Kim Jong Un is determined to make the US-North Korea summit go ahead

Over the past few months, US President Donald Trump and North Korea's leader Kim Jong Un have had the kind of on-again off-again relationship that makes Ross and Rachel's tumultuous Friends love affair look tame. One minute they're extending the hand of friendship, the next, they're slinging insults half way across the world and cancelling dates because of it.

So if you were having a hard time keeping up already, then the news that the much-anticipated summit between the US and North Korea might be back on after all is probably not going to help clarify things. After all, this is the same event that Trump said just last week it would be "inappropriate" to have and declared would not take place "for the good of both parties, but to the detriment of the world".

Due to be held on June 12 in Singapore - a location chosen for its neutrality - the summit would be the first time a sitting US president and a North Korean leader have met face-to-face. It would be a symbolic step in the efforts to restore diplomacy between the nuclear state, it's neighbour South Korea, and South Korea's ally, the USA.

Despite the cancellation, in a statement released via North Korea's state news agency KCNA, North Korea said that Kim had "his fixed will" on the meeting with President Trump going ahead as planned.

The statement came after a surprise meeting held between Kim and the South Korean President Moon Jae-in on Saturday, following which Moon said that the two had "agreed that the 12 June summit should be held successfully". Moon also said that Kim had once again re-affirmed "his commitment to a complete denuclearisation of the Korean peninsula".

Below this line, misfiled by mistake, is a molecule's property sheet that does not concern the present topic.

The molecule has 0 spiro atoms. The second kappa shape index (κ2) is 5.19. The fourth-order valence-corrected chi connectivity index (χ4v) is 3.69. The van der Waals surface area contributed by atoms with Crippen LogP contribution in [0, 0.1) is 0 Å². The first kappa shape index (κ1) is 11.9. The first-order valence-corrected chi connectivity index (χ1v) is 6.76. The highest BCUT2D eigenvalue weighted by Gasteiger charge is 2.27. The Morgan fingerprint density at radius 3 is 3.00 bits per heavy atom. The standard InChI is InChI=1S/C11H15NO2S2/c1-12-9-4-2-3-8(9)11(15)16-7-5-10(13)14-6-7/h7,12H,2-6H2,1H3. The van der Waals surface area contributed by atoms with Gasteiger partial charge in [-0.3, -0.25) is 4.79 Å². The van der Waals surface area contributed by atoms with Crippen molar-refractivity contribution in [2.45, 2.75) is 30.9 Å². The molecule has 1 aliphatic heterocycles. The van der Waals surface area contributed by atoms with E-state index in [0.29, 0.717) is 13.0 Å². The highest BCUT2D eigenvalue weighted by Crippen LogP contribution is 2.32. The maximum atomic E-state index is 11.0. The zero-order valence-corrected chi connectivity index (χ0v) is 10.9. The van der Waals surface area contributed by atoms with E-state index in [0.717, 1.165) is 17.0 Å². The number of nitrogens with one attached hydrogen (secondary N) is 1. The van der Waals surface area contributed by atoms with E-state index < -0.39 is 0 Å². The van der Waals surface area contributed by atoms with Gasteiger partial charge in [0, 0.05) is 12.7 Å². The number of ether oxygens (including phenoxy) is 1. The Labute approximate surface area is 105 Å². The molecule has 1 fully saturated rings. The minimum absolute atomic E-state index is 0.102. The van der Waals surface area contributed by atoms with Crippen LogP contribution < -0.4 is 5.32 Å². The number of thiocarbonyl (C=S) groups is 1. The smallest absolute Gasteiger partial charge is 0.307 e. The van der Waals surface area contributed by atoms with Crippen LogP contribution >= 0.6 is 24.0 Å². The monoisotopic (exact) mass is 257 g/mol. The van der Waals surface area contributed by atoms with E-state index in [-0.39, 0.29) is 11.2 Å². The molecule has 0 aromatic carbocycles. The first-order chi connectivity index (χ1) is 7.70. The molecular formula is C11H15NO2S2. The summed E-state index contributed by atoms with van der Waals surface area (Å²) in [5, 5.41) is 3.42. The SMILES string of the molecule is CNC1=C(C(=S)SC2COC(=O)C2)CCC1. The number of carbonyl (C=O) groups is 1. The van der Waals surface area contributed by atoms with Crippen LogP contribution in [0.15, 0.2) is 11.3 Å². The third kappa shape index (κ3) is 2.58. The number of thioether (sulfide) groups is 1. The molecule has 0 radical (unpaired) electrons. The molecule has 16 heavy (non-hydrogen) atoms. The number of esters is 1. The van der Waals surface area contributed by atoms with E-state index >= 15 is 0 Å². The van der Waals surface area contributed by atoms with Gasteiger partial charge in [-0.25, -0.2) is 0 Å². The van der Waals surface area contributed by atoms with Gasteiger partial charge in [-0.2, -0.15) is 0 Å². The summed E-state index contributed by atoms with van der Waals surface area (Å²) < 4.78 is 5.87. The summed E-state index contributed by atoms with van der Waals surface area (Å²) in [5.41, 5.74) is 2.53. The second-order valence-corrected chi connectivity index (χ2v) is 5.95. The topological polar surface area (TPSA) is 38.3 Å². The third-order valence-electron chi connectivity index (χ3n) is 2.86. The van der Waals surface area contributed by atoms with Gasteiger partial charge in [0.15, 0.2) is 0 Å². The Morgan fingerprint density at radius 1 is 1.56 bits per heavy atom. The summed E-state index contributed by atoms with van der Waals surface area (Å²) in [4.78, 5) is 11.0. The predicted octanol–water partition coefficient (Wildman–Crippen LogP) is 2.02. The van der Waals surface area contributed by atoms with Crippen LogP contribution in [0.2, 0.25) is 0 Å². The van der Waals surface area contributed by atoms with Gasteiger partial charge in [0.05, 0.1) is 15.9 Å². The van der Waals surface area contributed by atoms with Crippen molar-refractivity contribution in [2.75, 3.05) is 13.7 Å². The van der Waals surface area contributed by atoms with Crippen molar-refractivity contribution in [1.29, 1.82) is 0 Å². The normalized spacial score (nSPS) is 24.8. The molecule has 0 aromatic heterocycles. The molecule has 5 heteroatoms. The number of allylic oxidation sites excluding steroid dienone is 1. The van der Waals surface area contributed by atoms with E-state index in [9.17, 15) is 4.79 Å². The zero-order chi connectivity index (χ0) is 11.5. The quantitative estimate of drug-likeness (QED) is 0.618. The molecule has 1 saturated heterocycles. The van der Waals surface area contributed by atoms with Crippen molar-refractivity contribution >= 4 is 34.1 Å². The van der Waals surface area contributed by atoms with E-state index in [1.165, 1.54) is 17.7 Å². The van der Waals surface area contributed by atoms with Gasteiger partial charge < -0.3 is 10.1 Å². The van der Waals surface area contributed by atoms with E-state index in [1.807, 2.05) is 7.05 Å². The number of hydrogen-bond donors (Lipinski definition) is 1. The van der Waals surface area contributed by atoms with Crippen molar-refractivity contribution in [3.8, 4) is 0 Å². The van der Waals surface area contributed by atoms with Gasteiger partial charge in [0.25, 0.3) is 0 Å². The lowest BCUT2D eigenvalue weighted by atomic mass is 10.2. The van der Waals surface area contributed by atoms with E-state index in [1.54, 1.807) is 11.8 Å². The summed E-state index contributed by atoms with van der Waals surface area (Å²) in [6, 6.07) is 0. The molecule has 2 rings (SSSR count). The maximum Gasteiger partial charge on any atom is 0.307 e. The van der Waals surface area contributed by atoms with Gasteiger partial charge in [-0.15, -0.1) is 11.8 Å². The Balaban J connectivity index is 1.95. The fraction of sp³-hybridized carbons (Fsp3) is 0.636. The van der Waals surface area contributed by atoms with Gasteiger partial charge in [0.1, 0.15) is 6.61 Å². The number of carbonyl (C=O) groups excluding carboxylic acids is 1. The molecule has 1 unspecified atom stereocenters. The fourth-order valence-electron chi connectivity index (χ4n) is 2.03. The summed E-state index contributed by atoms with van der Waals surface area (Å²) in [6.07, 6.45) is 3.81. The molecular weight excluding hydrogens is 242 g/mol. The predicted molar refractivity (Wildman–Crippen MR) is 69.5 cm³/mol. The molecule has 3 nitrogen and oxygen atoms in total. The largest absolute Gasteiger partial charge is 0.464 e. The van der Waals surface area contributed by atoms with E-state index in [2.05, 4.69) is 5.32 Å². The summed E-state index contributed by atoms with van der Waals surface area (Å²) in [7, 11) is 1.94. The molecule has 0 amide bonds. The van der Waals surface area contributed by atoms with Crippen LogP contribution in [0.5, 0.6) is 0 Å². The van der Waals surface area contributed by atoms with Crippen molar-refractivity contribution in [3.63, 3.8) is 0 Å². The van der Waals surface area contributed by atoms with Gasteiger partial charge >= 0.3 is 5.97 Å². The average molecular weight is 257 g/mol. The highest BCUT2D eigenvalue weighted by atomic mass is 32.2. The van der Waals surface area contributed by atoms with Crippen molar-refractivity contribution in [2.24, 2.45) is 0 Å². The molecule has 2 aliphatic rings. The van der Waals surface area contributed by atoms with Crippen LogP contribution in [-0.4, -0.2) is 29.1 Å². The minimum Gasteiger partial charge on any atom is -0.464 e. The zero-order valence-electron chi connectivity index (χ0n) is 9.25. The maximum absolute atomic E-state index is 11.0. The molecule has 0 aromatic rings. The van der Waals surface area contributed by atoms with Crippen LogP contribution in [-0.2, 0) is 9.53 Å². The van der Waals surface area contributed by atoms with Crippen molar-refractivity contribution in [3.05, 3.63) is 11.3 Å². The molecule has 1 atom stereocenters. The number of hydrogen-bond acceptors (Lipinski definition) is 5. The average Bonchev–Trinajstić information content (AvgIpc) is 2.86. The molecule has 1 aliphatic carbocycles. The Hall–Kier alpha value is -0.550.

Earlier in the week, North Korea invited foreign journalists to watch as the country demolished its Punggye-ri nuclear test site, which had been the location for all of its previous nuclear tests.

Donald Trump Credit: Getty

For his part Trump has also appeared to backtrack from the official stance of his own Administration, telling reporters that plans to meet the North Korean leader are "moving along very nicely" and that the date of June 12 "hasn't changed".

He later stated on Twitter: "We are having very productive talks with North Korea about reinstating the Summit which, if it does happen, will likely remain in Singapore on the same date, June 12th., and, if necessary, will be extended beyond that date."

In another sign that the White House are preparing for the talks to go ahead after all, an official spokesman has also confirmed that a team will leave for Singapore this weekend, as previously scheduled. This, he said, was in order to put everything in place in case they do occur.

Whether or not Trump's decision to cancel the summit was in fact all one big bluff, the political equivalent of playing hard to get, is yet to be seen. Either way, it certainly appears to be working, so let's just keep our fingers crossed that something good can come of this.